Trump's comment to Hannity was: "So if we have thousands or hundreds of thousands of people that get better, just by, you know, sitting around and even going to work, some of them go to work, but they get better." Trump noted that he was speaking based on a hunch.

March 6

New York cases jumped from the morning to the afternoon, with Cuomo reporting 33 and then 44, most still in Westchester County.

"I'm not urging calm. I'm urging reality," he said. "I'm urging a factual response as opposed to an emotional response."

Trump visited the CDC in Atlanta and caused confusion when he said, "Anyone who wants a test can get a test."

Pence later clarified Trump's comment: "The president's exactly right that for the state laboratories, for the communities that have been impacted, that have concerns about the coronavirus, we have been able to respond to requests for tests," Pence said.

March 7

A state of emergency was declared in New York after total confirmed cases rose to 76 and reached 89 later in the day.

Cuomo said the declaration allowed for the government to help local health departments that "are very stressed."

March 8

The total number of confirmed cases in New York reached 105, and Cuomo urged those who could, to work from home.

Cuomo also criticized the federal government's response, saying, "We mobilized quickly, but the federal government has been slow off the mark and they continue to be slow. That's unacceptable -- we need them to approve these private labs today so we can stay ahead of this evolving situation."

Trump pushed back on the criticism.

"We have a perfectly coordinated and fine-tuned plan at the White House for our attack on CoronaVirus," he tweeted. "We moved VERY early to close borders to certain areas, which was a Godsend. V.P. is doing a great job. The Fake News Media is doing everything possible to make us look bad. Sad!"

March 9

New York reported 142 confirmed cases, according to Cuomo.

He continued to urge the federal government to approve testing in the state. At the time, Northwell Health, the state's largest health care provider, was completing 75 to 80 samples of manual testing per day, but automated testing on thousands of samples per day still lacked federal approval.

Trump tweeted fatality rates about the flu, seemingly comparing the two diseases. Health experts have noted that coronavirus is not like the flu.

"So last year 37,000 Americans died from the common Flu. It averages between 27,000 and 70,000 per year. Nothing is shut down, life & economy go on," Trump wrote. "At this moment, there are 546 confirmed cases of CoronaVirus with 22 deaths. Think about that!"

That same day, the Trump administration announced it was giving $699,000 to a company that's developing a testing system that could administer 1,000 tests per day, each producing a result in about three hours.

March 10

New York reported 173 confirmed cases, according to Cuomo.

With the majority still in Westchester County in New Rochelle, Cuomo closed down the schools, houses of worship and large gatherings within a mile radius of the city from March 12 to March 25.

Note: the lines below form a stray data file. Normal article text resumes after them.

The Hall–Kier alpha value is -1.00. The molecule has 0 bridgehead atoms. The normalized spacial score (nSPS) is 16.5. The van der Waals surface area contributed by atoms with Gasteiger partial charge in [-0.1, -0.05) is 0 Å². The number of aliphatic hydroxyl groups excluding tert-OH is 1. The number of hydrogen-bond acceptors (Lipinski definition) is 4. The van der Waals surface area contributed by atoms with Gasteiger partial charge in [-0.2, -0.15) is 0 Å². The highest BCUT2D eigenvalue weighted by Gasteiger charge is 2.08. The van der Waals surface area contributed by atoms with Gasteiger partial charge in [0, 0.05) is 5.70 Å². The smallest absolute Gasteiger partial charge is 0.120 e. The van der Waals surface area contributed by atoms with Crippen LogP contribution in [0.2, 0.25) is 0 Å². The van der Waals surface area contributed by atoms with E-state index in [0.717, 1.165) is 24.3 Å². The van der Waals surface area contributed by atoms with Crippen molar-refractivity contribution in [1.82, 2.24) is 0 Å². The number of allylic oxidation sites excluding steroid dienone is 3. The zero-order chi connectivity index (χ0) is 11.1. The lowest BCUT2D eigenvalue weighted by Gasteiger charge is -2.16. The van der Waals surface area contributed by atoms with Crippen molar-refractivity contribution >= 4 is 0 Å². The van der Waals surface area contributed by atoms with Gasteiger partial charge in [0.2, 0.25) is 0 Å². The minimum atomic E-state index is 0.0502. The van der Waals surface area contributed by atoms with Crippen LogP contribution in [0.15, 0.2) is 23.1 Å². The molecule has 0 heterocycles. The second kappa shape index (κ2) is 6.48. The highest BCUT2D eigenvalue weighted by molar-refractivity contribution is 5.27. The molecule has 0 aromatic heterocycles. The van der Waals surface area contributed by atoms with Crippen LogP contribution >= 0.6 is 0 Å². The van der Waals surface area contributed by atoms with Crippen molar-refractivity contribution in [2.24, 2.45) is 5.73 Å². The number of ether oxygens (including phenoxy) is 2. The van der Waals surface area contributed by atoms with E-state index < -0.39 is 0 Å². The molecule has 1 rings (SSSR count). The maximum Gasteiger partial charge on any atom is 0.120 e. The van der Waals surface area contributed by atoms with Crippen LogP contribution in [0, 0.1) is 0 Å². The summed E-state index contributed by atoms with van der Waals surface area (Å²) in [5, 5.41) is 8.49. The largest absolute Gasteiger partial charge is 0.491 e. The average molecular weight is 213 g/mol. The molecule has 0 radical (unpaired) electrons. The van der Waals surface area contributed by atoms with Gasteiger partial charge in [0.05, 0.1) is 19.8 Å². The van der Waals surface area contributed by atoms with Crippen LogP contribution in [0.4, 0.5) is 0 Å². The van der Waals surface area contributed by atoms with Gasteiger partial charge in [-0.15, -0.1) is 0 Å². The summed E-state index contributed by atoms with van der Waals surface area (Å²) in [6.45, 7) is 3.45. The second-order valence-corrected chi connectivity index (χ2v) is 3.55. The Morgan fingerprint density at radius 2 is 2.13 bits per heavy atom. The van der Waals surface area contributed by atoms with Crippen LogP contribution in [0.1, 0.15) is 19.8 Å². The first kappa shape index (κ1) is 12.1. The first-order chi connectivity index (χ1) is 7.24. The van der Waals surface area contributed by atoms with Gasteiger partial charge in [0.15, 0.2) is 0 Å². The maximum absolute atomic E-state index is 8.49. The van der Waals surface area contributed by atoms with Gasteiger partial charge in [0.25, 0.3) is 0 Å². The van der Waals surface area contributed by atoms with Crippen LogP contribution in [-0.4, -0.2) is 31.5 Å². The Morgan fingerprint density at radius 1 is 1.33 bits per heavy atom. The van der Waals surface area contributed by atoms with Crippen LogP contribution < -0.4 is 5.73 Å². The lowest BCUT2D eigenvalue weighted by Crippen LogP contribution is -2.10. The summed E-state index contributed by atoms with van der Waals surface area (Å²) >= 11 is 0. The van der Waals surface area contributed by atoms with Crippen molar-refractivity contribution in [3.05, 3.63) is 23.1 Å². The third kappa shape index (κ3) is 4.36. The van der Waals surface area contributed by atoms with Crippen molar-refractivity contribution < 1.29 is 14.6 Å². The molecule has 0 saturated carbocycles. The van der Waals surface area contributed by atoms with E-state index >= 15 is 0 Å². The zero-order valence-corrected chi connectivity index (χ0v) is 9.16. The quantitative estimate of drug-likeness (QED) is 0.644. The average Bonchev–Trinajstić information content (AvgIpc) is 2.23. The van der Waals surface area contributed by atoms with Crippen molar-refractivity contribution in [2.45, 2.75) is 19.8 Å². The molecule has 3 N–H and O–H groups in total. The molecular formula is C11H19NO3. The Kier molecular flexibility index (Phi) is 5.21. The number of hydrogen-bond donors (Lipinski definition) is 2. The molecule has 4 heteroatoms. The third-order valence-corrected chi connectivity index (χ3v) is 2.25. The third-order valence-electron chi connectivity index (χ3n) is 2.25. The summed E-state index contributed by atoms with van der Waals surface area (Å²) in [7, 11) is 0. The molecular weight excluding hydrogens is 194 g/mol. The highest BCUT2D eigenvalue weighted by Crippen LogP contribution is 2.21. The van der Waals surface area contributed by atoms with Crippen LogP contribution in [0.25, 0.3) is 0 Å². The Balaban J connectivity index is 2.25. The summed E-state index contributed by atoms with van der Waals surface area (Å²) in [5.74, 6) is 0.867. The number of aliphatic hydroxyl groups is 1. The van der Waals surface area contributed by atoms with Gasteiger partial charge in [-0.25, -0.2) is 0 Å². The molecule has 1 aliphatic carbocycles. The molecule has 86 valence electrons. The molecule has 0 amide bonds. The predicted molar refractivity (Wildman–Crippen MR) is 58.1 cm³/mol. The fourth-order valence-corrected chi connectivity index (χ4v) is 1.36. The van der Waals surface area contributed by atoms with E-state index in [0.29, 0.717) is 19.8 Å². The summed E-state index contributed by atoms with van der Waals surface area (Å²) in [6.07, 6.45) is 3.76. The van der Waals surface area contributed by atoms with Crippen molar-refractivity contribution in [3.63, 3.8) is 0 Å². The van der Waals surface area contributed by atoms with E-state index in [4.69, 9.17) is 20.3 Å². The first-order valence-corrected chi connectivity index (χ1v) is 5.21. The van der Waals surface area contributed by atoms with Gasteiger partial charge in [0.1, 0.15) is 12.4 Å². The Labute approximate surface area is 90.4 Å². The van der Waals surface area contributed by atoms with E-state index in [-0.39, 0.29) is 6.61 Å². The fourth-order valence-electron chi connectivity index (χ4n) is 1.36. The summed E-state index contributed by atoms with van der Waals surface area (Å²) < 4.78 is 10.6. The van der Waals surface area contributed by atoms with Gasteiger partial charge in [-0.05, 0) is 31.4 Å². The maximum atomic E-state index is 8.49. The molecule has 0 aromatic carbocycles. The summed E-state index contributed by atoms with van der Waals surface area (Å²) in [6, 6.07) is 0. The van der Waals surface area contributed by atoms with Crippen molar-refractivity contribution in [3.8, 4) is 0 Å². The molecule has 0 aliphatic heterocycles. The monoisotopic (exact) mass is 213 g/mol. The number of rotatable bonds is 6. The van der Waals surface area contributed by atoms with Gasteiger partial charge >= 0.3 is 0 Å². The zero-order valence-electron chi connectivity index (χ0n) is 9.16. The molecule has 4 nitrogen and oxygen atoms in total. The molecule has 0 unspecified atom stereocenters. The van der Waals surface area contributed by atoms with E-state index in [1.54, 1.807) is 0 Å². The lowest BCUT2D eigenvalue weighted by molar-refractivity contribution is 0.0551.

"As the number of positive cases rises, I am urging all New Yorkers to remember the bottom line: We talk about all this stuff to keep the public informed -- not to incite fear -- and if you are not a member of the vulnerable population then there is no reason for excess anxiety," Cuomo said.

Trump, however, struck a more optimistic tone: "It hit the world, and we're prepared and we're doing a great job with it, and it will go away, stay calm, it will go away."

March 11

Confirmed cases in New York rose to 216, according to Cuomo, who also said the state had contracted 28 private labs to conduct testing.

"We're continuing to prioritize ramping up testing capacity because the more people you identify as having the virus, the better you can contain it," Cuomo said.

Trump meanwhile acknowledged in a memo an anticipated shortage of respirators.

"Unfortunately, at present, public health experts anticipate shortages in the supply of personal respiratory devices (respirators) available for use by health care workers in mitigating further transmission of COVID-19," Trump wrote to his secretaries of health and human services and of labor.

Trump's campaign also was continuing to hold rallies, despite Dr. Anthony Fauci's earlier recommendation people stay away from large crowds.

March 12

Restrictions in New York increased, with Cuomo announcing that there could be no gatherings of more than 500 people and that any gatherings of fewer than 500 had to reduce capacity by 50%.

Confirmed cases hit 325.

Trump announced in an address from the Oval Office that he would be "suspending all travel from Europe to the United States for the next 30 days."

The Department of Homeland Security later clarified that wouldn't apply to U.S. residents and green card holders in Europe. It would only apply to foreign nationals coming from Europe to the U.S., and travel from the U.K. would still be allowed.

March 13

Cuomo spoke highly about drive-through testing in New Rochelle, noting that he was prioritizing the city because of the high number of cases there. He also said he anticipated, over the next week, to increase testing to about 6,000 per day from 3,000.